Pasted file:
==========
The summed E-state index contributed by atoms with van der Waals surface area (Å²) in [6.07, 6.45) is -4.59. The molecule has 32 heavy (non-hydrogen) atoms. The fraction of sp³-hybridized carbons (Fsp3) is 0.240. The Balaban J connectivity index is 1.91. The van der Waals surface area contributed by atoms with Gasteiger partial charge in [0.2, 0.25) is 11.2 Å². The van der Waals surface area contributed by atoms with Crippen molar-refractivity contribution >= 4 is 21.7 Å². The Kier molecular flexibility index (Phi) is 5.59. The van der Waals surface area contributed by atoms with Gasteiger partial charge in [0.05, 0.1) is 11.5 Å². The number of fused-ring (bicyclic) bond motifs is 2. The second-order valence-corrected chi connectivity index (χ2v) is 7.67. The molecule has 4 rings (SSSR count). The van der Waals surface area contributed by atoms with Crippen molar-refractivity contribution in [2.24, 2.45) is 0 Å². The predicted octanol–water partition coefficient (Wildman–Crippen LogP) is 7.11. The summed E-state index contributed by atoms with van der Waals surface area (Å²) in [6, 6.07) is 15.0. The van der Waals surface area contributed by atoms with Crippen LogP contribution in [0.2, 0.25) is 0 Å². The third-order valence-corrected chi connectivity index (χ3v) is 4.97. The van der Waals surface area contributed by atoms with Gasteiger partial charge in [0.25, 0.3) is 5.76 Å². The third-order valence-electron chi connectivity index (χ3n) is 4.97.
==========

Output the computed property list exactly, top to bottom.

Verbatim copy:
The summed E-state index contributed by atoms with van der Waals surface area (Å²) in [6.07, 6.45) is -4.59. The molecule has 32 heavy (non-hydrogen) atoms. The fraction of sp³-hybridized carbons (Fsp3) is 0.240. The Balaban J connectivity index is 1.91. The van der Waals surface area contributed by atoms with Gasteiger partial charge in [0.2, 0.25) is 11.2 Å². The van der Waals surface area contributed by atoms with Crippen molar-refractivity contribution >= 4 is 21.7 Å². The Kier molecular flexibility index (Phi) is 5.59. The van der Waals surface area contributed by atoms with Gasteiger partial charge in [0.05, 0.1) is 11.5 Å². The number of fused-ring (bicyclic) bond motifs is 2. The second-order valence-corrected chi connectivity index (χ2v) is 7.67. The molecule has 4 rings (SSSR count). The van der Waals surface area contributed by atoms with Crippen molar-refractivity contribution in [2.24, 2.45) is 0 Å². The predicted octanol–water partition coefficient (Wildman–Crippen LogP) is 7.11. The summed E-state index contributed by atoms with van der Waals surface area (Å²) in [6, 6.07) is 15.0. The van der Waals surface area contributed by atoms with Crippen LogP contribution in [0.2, 0.25) is 0 Å². The third-order valence-corrected chi connectivity index (χ3v) is 4.97. The van der Waals surface area contributed by atoms with Gasteiger partial charge in [0.25, 0.3) is 5.76 Å². The third-order valence-electron chi connectivity index (χ3n) is 4.97.